February is Lactose Intolerance Awareness Month so it’s the perfect time to learn more about lactose intolerance and the questions and misconceptions related to it. I was so fortunate to be a part of the National Dairy Council’s (NDC) Lactose Intolerance Google + Hangout discussion in December with 4 parent bloggers besides myself and experts Karen Kafer, registered dietitian with the National Dairy Council and Bob Murray, pediatric gastroenterologist with a background in Geriatric GI and nutrition. The reason for the discussion was to learn the difference between lactose intolerance and a milk allergy and the proper questions to ask our children’s pediatricians or our own doctors as well as how to diagnose lactose intolerance and diary management strategies. It was fabulous information! I have been thinking for over a year that my youngest son, Zachary, is lactose intolerant, but after this conversation, I don’t think so. Here are the videos for our conversation on how to test for lactose intolerance and well as many other questions we covered (look for me on the second video :)).
Testing for Lactose Intolerance:
- What is lactose intolerance?
Lactose intolerance is a sensitivity to lactose, the sugar in milk. Lactose intolerance is caused by a deficiency of the lactase enzyme, which normally breaks down lactose during digestion.
- What is the difference between lactose intolerance and a milk allergy?
Lactose is not a milk allergy, which is a reaction to milk protein trigged by the immune system. Another way in which lactose intolerance differs from an allergy is that lactose intolerance is a dose effect: a milk allergy will manifest if any milk is introduced, and can be life-threatening; whereas lactose intolerant individuals can usually tolerate the equivalent of up to one glass of milk with no or minor symptoms
- Who is affected by lactose intolerance?
All people are born with the lactase enzyme and successfully digest lactose provided by human milk or by infant formulas. However, sometime after weaning, in the majority of the world’s children, there is a genetically programmed decrease in lactase. This decrease in lactase affects a high but variable proportion of diverse populations in the United States, including Asian Americans, African Americans, Hispanic Americans, Native Americans, Alaska Natives, and Pacific Islanders.
- How do you diagnose lactose intolerance?
The breath hydrogen test is used to diagnose lactose intolerance. When lactose is not broken down by lactase, it passes into the colon where bacteria break it down and produce hydrogen gas, which may cause the cramping and discomfort that is symptomatic of lactose intolerance. General pediatricians, family doctors and internal medicine physicians can all order a breath hydrogen test. You usually don’t have to go to a subspecialist to get the diagnosis, however it may be worthwhile to consult a gastroenterologist with additional questions or concerns.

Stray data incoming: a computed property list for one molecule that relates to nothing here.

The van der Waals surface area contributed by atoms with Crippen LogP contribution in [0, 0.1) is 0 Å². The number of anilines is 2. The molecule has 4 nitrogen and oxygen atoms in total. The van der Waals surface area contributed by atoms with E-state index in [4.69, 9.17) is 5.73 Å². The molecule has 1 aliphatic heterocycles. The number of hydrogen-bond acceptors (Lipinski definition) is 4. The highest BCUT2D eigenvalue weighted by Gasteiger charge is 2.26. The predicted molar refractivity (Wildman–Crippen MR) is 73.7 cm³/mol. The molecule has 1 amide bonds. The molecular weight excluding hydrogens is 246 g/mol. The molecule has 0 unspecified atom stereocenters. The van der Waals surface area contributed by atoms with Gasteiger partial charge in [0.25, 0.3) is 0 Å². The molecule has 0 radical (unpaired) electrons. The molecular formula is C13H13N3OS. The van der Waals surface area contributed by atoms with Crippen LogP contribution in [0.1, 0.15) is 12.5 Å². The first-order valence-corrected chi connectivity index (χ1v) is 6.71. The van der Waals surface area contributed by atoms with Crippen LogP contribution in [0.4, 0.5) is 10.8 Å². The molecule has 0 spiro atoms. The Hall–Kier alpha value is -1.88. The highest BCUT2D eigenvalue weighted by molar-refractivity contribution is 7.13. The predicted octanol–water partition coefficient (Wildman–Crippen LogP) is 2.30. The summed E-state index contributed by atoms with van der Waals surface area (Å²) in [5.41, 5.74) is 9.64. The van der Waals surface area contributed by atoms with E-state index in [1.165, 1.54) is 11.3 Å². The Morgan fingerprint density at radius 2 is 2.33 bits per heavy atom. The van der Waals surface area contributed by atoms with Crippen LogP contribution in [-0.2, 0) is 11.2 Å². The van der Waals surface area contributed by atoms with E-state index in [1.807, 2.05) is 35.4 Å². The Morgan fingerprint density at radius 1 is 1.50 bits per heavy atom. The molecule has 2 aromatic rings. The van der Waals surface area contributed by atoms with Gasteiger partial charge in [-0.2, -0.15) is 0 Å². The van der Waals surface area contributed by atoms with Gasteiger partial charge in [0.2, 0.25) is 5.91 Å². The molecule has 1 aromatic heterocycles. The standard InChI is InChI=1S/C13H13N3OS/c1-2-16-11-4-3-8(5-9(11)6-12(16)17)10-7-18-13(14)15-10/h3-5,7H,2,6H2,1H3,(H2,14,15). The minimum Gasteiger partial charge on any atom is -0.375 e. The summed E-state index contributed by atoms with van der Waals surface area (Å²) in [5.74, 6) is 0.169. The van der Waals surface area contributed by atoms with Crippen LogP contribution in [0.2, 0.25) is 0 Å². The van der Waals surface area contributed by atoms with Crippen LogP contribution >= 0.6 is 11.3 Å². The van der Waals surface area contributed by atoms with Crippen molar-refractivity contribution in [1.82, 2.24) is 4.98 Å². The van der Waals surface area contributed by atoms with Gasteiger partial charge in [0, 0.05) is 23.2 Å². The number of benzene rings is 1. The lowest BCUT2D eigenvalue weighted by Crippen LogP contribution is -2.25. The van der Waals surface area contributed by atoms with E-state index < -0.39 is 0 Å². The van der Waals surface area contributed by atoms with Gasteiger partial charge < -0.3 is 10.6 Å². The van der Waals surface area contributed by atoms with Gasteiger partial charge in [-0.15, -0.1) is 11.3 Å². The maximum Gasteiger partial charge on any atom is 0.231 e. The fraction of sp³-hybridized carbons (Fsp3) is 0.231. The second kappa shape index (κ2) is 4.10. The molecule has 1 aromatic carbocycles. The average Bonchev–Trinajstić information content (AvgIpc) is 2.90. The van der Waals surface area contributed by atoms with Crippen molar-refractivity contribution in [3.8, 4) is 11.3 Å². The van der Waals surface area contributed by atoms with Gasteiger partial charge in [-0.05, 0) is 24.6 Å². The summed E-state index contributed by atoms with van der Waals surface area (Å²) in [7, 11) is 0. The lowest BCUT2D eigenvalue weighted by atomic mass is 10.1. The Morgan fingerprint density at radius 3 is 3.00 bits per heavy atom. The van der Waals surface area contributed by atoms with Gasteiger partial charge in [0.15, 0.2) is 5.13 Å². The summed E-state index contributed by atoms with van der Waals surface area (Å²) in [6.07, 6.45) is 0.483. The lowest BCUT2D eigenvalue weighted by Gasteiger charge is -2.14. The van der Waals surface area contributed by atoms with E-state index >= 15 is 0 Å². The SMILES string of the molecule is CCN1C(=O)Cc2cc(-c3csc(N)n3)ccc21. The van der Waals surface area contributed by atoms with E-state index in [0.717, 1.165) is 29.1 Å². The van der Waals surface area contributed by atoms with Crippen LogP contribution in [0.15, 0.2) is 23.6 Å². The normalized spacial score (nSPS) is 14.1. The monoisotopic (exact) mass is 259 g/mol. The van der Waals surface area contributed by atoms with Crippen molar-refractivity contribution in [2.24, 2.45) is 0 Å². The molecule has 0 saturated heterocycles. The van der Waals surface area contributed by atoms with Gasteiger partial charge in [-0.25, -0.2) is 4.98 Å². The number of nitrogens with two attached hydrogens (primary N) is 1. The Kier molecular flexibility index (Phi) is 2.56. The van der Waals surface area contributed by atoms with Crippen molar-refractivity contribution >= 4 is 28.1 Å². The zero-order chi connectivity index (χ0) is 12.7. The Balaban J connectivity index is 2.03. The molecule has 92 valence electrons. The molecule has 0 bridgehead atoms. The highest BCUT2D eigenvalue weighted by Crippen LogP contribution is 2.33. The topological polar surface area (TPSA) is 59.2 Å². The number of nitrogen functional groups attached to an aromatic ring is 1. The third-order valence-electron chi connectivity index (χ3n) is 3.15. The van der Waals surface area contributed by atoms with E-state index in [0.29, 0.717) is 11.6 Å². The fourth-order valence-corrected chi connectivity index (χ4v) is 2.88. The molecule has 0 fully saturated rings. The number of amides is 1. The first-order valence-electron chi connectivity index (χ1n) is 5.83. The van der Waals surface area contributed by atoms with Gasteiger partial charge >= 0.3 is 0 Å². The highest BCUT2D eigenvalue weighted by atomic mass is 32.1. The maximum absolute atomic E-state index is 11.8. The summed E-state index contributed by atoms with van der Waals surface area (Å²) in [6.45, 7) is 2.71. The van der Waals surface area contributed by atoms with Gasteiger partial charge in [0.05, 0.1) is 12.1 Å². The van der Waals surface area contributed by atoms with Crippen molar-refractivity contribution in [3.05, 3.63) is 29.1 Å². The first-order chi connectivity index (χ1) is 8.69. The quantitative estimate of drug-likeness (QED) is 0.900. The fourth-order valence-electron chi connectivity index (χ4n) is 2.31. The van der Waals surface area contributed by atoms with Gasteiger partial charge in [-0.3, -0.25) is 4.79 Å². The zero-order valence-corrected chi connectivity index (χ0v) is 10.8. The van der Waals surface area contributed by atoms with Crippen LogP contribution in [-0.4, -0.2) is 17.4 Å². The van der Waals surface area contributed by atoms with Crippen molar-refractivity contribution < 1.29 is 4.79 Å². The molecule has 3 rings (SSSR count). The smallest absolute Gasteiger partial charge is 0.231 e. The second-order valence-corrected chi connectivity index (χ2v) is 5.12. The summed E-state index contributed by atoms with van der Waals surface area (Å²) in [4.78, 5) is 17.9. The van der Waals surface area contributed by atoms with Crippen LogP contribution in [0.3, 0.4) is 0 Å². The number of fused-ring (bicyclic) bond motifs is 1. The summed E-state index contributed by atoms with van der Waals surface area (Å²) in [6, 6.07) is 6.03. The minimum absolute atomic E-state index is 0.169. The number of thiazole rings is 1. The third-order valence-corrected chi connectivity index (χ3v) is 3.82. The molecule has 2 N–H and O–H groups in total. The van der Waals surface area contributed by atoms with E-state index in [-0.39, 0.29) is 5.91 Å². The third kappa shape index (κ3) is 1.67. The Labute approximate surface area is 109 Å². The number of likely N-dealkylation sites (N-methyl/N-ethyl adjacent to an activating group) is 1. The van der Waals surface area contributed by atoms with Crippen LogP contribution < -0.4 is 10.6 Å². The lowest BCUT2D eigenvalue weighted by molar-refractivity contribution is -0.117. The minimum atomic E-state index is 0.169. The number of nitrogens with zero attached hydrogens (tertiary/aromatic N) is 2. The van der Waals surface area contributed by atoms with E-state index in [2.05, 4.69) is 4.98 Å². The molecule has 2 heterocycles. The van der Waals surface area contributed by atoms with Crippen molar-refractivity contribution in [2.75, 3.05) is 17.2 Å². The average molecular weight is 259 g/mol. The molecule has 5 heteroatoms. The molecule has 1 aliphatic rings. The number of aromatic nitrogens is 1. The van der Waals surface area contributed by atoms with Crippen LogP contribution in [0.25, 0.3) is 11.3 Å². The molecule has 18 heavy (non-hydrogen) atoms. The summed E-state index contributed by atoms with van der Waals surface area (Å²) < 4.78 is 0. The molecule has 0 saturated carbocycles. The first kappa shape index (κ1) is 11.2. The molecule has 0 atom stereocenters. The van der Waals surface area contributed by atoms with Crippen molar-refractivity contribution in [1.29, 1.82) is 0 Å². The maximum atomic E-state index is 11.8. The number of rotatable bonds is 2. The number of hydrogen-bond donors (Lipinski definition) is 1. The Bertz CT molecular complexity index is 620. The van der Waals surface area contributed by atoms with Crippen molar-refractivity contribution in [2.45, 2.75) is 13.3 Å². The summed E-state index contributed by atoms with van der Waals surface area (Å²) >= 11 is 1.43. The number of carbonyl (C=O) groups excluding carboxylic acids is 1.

Dairy First Management Strategies:
- How can lactose intolerant individuals maintain dairy in their diet?
For some children who experience discomfort, it may be because they are consuming large amounts of liquid milk. If liquid milk is a staple in your family’s diet, consider serving smaller quantities of milk per feeding or serve milk with other foods, such as soup or cereal, to help slow digestion and allow the body more time to digest lactose
Yogurt is one option that many lactose intolerant people may tolerate because of live active cultures in the yogurt that help to digest lactose. Natural hard cheeses, like cheddar, Colby and Swiss are lactose intolerant-friendly, containing less than .01 grams of lactose per serving. Lactose intolerant individuals can also use enzyme treated dairy milk or pre-digested milk, which do not contain lactose. Today, there are products like lactose-free cottage cheeses and lactose-free ice cream as well.
- What is the last word when it comes to lactose intolerance?
The simple message is that whether or not you have lactose intolerance from your lactase insufficiency, the goal is to talk with your doctor, get tested, and maintain low-fat and fat-free dairy products in your diet to the extent possible. They are a nutrient powerhouse for all populations; they contain potassium, calcium and vitamin D – three of the four “nutrients of concern” in American diets as determined by the 2010 Dietary Guidelines for Americans. Consuming dairy is a way of managing health disparities that we really struggle with and we can’t afford to give up calcium, vitamin D, potassium, phosphorus, quality protein sources and B12.
Visit National Dairy Council for additional information about lactose intolerance.
This post was written while participating in my partnership with National Dairy Council, but as always, all opinions are my own.